27th November 2015
Forget bright young things, ‘oldpreneurs’ are using their pensions to start up new businesses.
In a report by Clifton Asset Management and pensionledfunding.com, it is predicted that £400 million of pension funds will be taken to help new business owners over the age of 50 to get their business started.
Funding business ventures through pensions has been made possible by the introduction of pension freedom, that lets over-55s access cash lump sums from their defined contribution pension pot.
A Nesta report also found that pension-led funding was worth £25 million last year and that two-thirds of small and medium-sized businesses using this funding model reported increased profits and half employed more people. The average sum raised through pension-led funding in 2014 was £70,527.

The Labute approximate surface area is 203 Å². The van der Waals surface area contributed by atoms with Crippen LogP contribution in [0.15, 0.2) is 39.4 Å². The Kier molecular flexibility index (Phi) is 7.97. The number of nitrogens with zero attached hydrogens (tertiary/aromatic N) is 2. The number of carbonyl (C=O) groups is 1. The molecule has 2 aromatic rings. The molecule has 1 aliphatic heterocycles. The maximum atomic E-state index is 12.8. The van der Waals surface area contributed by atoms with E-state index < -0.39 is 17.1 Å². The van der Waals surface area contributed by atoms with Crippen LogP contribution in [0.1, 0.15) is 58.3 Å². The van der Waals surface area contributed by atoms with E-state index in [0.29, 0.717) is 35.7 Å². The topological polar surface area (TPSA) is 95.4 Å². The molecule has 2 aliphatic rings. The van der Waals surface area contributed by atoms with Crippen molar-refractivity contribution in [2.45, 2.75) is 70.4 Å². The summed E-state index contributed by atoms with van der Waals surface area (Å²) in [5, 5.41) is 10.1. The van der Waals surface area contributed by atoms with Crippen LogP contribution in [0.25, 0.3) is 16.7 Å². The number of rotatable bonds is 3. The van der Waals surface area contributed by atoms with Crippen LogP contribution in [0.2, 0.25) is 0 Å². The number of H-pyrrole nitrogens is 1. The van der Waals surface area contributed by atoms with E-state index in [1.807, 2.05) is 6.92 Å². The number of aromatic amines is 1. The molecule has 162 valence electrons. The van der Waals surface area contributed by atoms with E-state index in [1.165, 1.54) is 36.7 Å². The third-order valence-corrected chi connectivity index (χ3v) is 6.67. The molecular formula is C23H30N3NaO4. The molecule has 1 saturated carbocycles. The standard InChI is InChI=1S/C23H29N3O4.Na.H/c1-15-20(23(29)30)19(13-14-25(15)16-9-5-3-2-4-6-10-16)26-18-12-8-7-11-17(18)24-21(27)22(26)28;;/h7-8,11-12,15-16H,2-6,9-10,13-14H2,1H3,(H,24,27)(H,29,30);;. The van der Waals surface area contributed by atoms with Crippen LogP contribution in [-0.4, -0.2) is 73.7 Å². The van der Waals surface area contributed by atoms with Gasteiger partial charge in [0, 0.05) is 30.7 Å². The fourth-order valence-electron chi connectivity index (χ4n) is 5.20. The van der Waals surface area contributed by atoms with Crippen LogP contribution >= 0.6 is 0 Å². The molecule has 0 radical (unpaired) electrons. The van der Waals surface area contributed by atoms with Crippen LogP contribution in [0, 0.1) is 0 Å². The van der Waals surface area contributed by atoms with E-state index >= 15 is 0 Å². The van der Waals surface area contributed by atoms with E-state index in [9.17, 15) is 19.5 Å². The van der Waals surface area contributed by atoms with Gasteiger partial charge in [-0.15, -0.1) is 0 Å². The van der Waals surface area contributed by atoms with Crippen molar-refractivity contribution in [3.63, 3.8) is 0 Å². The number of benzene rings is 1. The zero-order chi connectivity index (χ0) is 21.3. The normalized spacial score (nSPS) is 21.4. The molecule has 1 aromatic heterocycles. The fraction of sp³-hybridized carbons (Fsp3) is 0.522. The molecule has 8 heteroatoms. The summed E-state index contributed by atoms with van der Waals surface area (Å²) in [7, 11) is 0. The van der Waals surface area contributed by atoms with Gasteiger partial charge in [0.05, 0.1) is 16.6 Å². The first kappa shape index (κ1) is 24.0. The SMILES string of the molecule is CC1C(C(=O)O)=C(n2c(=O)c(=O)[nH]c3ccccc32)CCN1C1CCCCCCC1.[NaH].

Adam Tavener, chairman of Clifton Asset Management and pensionledfunding.com, said: ‘We have seen a marked rise in entrepreneurs aged over 50 looking to use their pensions to either start a business, or fund an established enterprise.
‘Providing funding to these experienced individuals, who have the energy and enthusiasm to start and run a business, is vitally important to the growth of the UK economy. Research has shown that if the employment rate of 50-to-64 year olds matched that of the 35-to-49 age group, the UK economy could be boosted by £88 billion.’
Over half of all start-ups fail in the first five years but 70% of businesses started by those aged over 50 survive for at least five years – compared with just 28% of those started by younger people.